A Look at the World of NSF Proposals

nsf_bldg(This week’s post comes to us from Tom Mattern, Sponsored Projects Specialist in the Research Projects Administration office at Johns Hopkins University.)


Though the consolidated schools of the Johns Hopkins University may see the greatest volume of federal awards coming from the National Institutes of Health, the National Science Foundation is no slouch when it comes to providing the University with significant funding. Thus, the familiarity with NSF policies and procedures is an important aspect of federal proposal development.

The crux of all NSF proposals lies within the agency’s Fast Lane submission system. While NSF proposals can be submitted through Grants.gov, the ease and relative simplicity of submitting a proposal through Fast Lane makes any other submission method impractical. For proposal preparation, Fast Lane offers an up-front section-by-section layout that will, for the most part, indicate to the preparer when a section has not been completed properly.

As far as general requirements and the precise details of program announcements are concerned, in many ways, NSF’s guidelines are much simpler than that of other federal sponsors, though they are not without their occasional quirks and odd specifics. The main source of reference for NSF is the agency’s Proposal and Award Policies and Procedures Guide, better known simply as the PAPPG. Much like NIH’s SF 424 Application Guide, the PAPPG leaves no stone unturned in its thorough description of NSF’s policies; though it can often read much more straightforward as NSF has less variance in its guidelines from program to program than NIH. Thus, most special circumstances and deviations from standard practices will be specifically noted in program announcements rather than buried in a line of text in the application guide.

With NSF submissions, though one can expect some of the same broad policies that are seen with NIH (use of federally negotiated indirect cost rates, prohibition of cost sharing, use of organizational codes such as JHU’s DUNS number, etc.), the agencies generally differ in their section-by-section requirements. Common examples include NSF’s slightly longer 15 page project description, shorter 2 page biographical sketches (NSF has fairly specific requirements on section headings for bio-sketches), its three-sectioned project summary, and its required inclusion of current and pending support. Specifically, the current and pending section has become an integral part of NSF proposal development as it indicates compliance with one of NSF’s most prominent rules: At no point may a PI commit more than 2 months of effort per year across all NSF awards in which he or she is involved.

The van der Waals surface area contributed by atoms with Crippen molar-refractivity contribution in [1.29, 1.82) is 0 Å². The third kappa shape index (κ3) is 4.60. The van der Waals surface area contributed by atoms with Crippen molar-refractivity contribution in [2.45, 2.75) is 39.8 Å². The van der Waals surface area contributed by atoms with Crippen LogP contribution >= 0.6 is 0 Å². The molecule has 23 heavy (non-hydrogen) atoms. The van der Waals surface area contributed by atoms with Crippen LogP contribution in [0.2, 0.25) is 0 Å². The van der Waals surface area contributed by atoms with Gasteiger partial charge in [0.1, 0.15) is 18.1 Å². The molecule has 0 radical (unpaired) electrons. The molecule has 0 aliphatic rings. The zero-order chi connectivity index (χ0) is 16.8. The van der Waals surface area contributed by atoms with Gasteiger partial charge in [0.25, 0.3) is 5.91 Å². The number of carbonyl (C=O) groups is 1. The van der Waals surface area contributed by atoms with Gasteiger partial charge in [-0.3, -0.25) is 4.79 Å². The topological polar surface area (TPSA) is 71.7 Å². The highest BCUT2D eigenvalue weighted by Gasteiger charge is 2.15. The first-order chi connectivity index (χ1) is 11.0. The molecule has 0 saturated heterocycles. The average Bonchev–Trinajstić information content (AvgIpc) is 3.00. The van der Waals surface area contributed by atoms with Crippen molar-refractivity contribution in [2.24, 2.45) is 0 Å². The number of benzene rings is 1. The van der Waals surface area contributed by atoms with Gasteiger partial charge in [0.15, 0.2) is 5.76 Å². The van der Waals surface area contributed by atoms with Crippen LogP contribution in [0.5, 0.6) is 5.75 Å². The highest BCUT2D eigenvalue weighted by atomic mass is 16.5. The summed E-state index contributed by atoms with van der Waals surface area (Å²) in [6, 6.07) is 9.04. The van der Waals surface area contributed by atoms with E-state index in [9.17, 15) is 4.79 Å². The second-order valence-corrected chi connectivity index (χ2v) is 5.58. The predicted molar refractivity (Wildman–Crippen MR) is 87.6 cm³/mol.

Still, even with some of its specific requirements, NSF proposals often feel much less in-depth than NIH proposals. Once the ins and outs of the Fast Lane system are understood, the proposal development process becomes quite easy for PIs, RSAs, and Research Administration personnel alike. Combined with the fact that Fast Lane notifies of errors and warnings (and will not allow for the proposal to be submitted before the issues are corrected), this often makes the electronic submission of proposals less stressful than with NIH. Even if an issue is noticed after submission, as long as it is before the due date, PIs can freely conduct Proposal File Updates without having to withdraw or create a Change/Corrected application.  (Note that this is with the exception of the budget, where any changes will need to be made through a Budget Revision.)

Though it can get convoluted at times jumping from sponsor to sponsor and the seemingly endless requirements that each has, having a grasp of the different policies and procedures certainly pays off. Ultimately, with awards becoming increasingly difficult to secure, the understanding of the numerous federal sponsors and the individualized systems that many are now employing is critical in developing the most effective proposals possible, with NSF and Fast Lane being no exception.